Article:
We are currently watching StarTrek Next Generation on German cable. As far as I’m concerned, the best TV series (not mini-series, more on that later) were Twilight Zone and the first StarTrek series. Why Twilight Zone? I was on the order of 10 years old, but it clearly illustrated the irony of the human condition at my early age. Broadcast at 10PM on Sunday nights, I longed for the Monday holidays. Authors like Rod Serling, Richard Matheson and others doing adaptions of stories like Damon Knight’s To Serve Man (yes, we’ve had a copy of the text for decades) Why the original StarTrek series? It was the first series (as far as I know) that did not belittle science and engineering. Virtually all of the earlier movies belittled science and cast a warning off of it. (Remember Fantastic Planet?) Roddenbury’s StarTrek did not, and that was why it was ground-breaking. The “more on this,” I sincerely do not understand why NBC does not release the miniseries Martian Chronicles 1980 or so, on DVD. It actually was an excellent miniseries–the last excellent miniseries broadcast by a US sender. Does anyone know why they don’t? Is there a copyright problem?
The latest in ConleyGate: Police Commissioner Edward F. Davis gave Suffolk District Attorney Daniel F. Conley detailed reasons yesterday for why his department should retain control of all Boston homicide investigations and suggested that Conley should focus on the safety of the public…. Davis said the prosecutor’s plans to have State Police investigate killings on MBTA and state property will create confusion. In his letter to Conley, Davis persuasively argues that Conley’s move will only create problems. “You state ‘in the event of an apparent homicide or sudden death that occurs on or near a train or trolley track’ State Police shall be the investigative body,” Davis replies to Conley. “As you are aware, there are train and trolley tracks on many major thoroughfares throughout the city of Boston.” … “What do you define as ‘near’ a train or trolley track?” In a curious wrinkle, Conley has finally got someone backing him: the outgoing chief of the MBTA Police, Joseph Carter, who will shortly take over as Governor Patrick’s new head of the MA National Guard. Meanwhile, the Globe’s editorial board has finally chimed in. [I]t is especially disappointing that Suffolk District Attorney Daniel F. Conley is escalating his feud [...]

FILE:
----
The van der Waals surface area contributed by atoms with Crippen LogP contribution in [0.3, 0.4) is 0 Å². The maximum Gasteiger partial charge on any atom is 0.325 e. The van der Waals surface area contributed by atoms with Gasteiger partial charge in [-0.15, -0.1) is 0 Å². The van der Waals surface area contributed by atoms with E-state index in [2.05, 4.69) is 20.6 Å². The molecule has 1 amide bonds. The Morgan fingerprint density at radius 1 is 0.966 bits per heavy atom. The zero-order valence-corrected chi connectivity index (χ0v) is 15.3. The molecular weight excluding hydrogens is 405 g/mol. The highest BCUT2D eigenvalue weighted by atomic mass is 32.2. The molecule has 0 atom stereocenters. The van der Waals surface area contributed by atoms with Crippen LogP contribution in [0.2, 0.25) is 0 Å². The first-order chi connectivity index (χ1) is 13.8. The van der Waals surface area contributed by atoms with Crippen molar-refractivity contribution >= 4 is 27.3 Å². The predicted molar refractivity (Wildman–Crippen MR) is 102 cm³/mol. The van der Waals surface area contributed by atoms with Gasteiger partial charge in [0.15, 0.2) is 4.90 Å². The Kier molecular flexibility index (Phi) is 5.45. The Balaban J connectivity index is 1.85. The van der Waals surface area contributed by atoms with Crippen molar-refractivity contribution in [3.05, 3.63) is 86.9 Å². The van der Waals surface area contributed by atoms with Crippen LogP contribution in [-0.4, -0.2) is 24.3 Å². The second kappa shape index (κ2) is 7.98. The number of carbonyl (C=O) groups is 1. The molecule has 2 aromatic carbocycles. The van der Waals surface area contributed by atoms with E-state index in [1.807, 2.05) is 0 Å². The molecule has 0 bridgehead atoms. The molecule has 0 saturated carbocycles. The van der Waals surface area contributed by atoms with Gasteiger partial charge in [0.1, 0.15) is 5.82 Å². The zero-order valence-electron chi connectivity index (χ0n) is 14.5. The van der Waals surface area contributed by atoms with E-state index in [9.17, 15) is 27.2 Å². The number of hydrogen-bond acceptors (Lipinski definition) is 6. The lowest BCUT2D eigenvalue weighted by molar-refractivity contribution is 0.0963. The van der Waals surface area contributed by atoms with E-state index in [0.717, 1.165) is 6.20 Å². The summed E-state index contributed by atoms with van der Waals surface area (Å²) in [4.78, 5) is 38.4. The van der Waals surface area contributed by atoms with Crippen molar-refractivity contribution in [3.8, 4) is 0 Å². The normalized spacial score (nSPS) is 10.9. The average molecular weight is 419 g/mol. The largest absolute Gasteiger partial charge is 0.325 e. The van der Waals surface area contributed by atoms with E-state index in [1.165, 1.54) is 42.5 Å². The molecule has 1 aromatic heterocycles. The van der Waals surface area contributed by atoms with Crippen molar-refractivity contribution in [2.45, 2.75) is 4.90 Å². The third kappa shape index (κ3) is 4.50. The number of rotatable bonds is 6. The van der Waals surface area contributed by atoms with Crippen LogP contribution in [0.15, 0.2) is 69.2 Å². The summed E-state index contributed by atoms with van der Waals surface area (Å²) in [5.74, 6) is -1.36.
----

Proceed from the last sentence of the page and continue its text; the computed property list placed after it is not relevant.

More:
In regards to the Petraeus ad, i'd point out I have no problem with it. I've seen alot worse in the past from the opposition. Don't like the name Betrayus? Then maybe the opposition should have thought of that when they used some very nasty names for Hilary, when they used lots of nasty names for John Kerry and when they used some very nasty names when I had the nerve to protest the Viet Nam war. Compared to the names I was called back then and the names Hilary and Kerry have been callled, Betrayus is very mild. Oh and a note to the people protesting in Washington DC today: protesting a war you disagree with is not treason despite what some protestors will try to tell you.
This is pretty remarkable. Alan Greenspan, lest you forget, is and always has been a solid Republican. Emphasis mine. Alan Greenspan, who was chairman of the Federal Reserve for nearly two decades, in a long-awaited memoir, is harshly critical of President Bush, Vice President Dick Cheney and the Republican-controlled Congress, as abandoning their party’s principles on spending and deficits…. Mr. Bush, he writes, was never willing to contain spending or veto bills that drove the country into deeper and deeper deficits, as Congress abandoned rules that required that the cost of tax cuts be offset by savings elsewhere. “The Republicans in Congress lost their way,” writes Mr. Greenspan, a self-described “libertarian Republican.” “They swapped principle for power. They ended up with neither. They deserved to lose” in the 2006 election, when they lost control of the House and Senate…. He praises President Bush for letting the Fed stay independent of political pressure, saying he was scrupulous in not trying to interfere with monetary policy – which he contrasts sharply with the pressure exerted by his father, George H. W. Bush, in the early 1990s. For years, the first President Bush has blamed Mr. Greenspan for contributing to his defeat in [...]